Illinois, Peoria Recent Hot Spots for Politicians
D.C. Democrats visit Central Illinois while Governor Quinn reveals a new use for shingles.
Home State Tour
Campaign 2012 is revving up across the country and Illinoisans are seeing some early signs—most notably President Barack Obama’s bus tour across the Midwest. The tour came in the middle of August but had lasting impacts on tiny agricultural communities located in Henry County, including Atkinson, a farming village of nearly 1,000 residents, and Alpha, a small community with around 700 residents.
Henry, near the Iowa border, has a history of voting Republican, although Obama won the county during the 2008 election. Freshmen Republican congressmen with territory in Henry County, Bobby Schilling of Colona and West Chicago’s Randy Hultgren, are currently up against the odds for re-election in 2012, facing Democratic-controlled redistricting that places both representatives within districts with overwhelming Democratic constituencies.
The tour, which took the President back to his home state where he served as a U.S. senator in Illinois, lasted three days and also included stops in Iowa and Minnesota. The tour took place with town hall meetings during which Obama took questions from Illinois residents regarding the detriments the weakened economy is exerting on locals. The President also fielded questions regarding the job market, the egregious national deficit and the waning real estate market. Obama discussed economic growth ideas and job creation and spoke with the towns’ local leaders on ways to help middle-class families get back on their feet. Obama left on Air Force One from Peoria’s Air National Guard Base.
Sherry Sheridan, a Henry County resident, says she “appreciated” the President’s visit. “I think it’s good that he took time to stop and visit with folks in the smaller towns. It’s good to know we’re on his radar and that he’s interested in talking with us.”
On the upside, Atkinson has been reaping the benefits of stimulus money, which has contributed to transportation infrastructure and the construction of a new fire station. Soybean and corn farming is a way of life for residents of Henry County. Like all Illinois citizens, especially farmers, people in the western county want to see change happen more quickly.
“I’d like to think the President’s visit was more than just a campaign ploy to get votes,” says Roger Simmons, a farmer and longtime resident of Henry. “All we can do is talk to him and hope he’ll listen and take our concerns to heart.”
Durbin Comes to Peoria
Obama isn’t the only high-profile politician who made his way to Central Illinois. U.S. Senator Dick Durbin played up the economy in a visit to Peoria last month in an effort to assure business leaders in the city that in spite of growing financial concerns, corporate leaders needn’t fear. During a speech at the Heartland Partnership on August 12th, Durbin told residents of the Tri-County area “America has the strongest economy in the world” and current stock market fluctuations failed to paint a realistic picture of the country’s economic ordeal.
Nevertheless, the U.S. senator referred to the country’s current credit rating, recently downgraded by Standard and Poor, as a “wake-up call” to Washington, D.C. to begin spending within its means. In an effort to do so, leaders on the Hill have formed a bi-partisan committee known as the Super Congress to come up with a plan for cutting $1.5 trillion in spending, new revenue or closed tax loopholes. Should the committee fail to accomplish its task by late November, approximately $1.2 trillion in across-the-board reductions will go into effect, a provision inherent in the nations’ nascent agreement to raise the country’s debt ceiling. These reductions will come largely from social programs and defense spending.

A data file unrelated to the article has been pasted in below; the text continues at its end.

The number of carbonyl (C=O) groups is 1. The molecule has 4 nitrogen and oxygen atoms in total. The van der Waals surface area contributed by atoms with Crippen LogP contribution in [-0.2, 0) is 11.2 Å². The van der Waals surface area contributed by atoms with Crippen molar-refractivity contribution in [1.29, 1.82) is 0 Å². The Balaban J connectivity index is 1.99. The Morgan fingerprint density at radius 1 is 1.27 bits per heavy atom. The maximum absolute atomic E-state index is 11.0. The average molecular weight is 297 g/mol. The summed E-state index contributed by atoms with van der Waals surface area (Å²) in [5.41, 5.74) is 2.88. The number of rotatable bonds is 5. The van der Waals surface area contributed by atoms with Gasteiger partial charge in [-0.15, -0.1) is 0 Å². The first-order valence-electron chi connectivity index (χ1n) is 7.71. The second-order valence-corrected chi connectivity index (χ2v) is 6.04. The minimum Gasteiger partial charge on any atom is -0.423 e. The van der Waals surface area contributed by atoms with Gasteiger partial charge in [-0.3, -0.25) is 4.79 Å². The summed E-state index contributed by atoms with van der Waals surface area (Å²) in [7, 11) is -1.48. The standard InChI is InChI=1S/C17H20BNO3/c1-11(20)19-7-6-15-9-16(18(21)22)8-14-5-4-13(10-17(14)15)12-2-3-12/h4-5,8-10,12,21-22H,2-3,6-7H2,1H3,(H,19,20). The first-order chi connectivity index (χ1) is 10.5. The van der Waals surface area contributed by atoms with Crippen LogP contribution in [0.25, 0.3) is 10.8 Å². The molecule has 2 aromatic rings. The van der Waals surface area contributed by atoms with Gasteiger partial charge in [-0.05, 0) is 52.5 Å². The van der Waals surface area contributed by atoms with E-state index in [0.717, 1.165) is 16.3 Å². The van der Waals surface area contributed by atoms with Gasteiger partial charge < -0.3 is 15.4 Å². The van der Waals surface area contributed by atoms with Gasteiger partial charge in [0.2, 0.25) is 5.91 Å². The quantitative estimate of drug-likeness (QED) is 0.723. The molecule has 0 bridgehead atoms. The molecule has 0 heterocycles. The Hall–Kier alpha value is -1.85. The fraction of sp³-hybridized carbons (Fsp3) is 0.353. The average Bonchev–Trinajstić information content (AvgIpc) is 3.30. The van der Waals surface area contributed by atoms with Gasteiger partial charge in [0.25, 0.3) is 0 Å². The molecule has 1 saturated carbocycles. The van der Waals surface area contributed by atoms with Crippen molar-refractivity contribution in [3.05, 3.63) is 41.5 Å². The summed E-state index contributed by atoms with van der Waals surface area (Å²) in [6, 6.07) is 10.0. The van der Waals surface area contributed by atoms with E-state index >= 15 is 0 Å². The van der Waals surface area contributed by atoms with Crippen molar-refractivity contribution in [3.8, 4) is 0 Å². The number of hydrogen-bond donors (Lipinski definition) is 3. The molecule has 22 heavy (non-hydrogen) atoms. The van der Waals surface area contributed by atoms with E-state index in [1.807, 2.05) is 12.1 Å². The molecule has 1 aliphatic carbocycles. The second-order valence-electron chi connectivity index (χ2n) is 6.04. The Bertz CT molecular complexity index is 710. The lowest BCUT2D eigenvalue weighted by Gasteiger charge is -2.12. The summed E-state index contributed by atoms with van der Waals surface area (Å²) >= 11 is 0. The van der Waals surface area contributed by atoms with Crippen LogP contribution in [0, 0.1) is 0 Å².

Durbin prodded Republican business leaders to contact their GOP representatives in Congress and encourage them to “put everything on the table—everything,” citing that in a “divided government” compromise is mandatory. Such “give and take” becomes especially necessary, the senator says, under current circumstances when Democratic leaders refuse to change Medicare and Social Security and Republicans are dead set against tax increases for their wealthy compatriots.
Shingles Not Just for Rooftops
In South Peoria, Governor Pat Quinn recently signed legislation granting permission to turn shingles into asphalt. The recycled product will be used by the Illinois Department of Transportation (IDOT) to pave highways. Quinn called this summer “one of the busiest construction seasons in state history” and said the bill-become-law will help the state exercise eco-friendly methods for infrastructure.
Quinn signed the bill at Southwind RAS on South Darst Street in mid-August. Thanks to the new law, IDOT can now save approximately $8 million per year using specified quantities of recycled shingles as asphalt in road pavement. Each ton of asphalt counts as two tons toward each recycling facility’s quota mandated by the Environmental Protection Agency (EPA). Southwind, which recently opened in April, will be able to hire at least 30 employees with the goal of creating nine recycling facilities in Illinois.
The new law is a win for everyone and won’t cost the state a dime. Instead, recycling facilities will team up with roofing companies to increase the amount of shingles made from asphalt.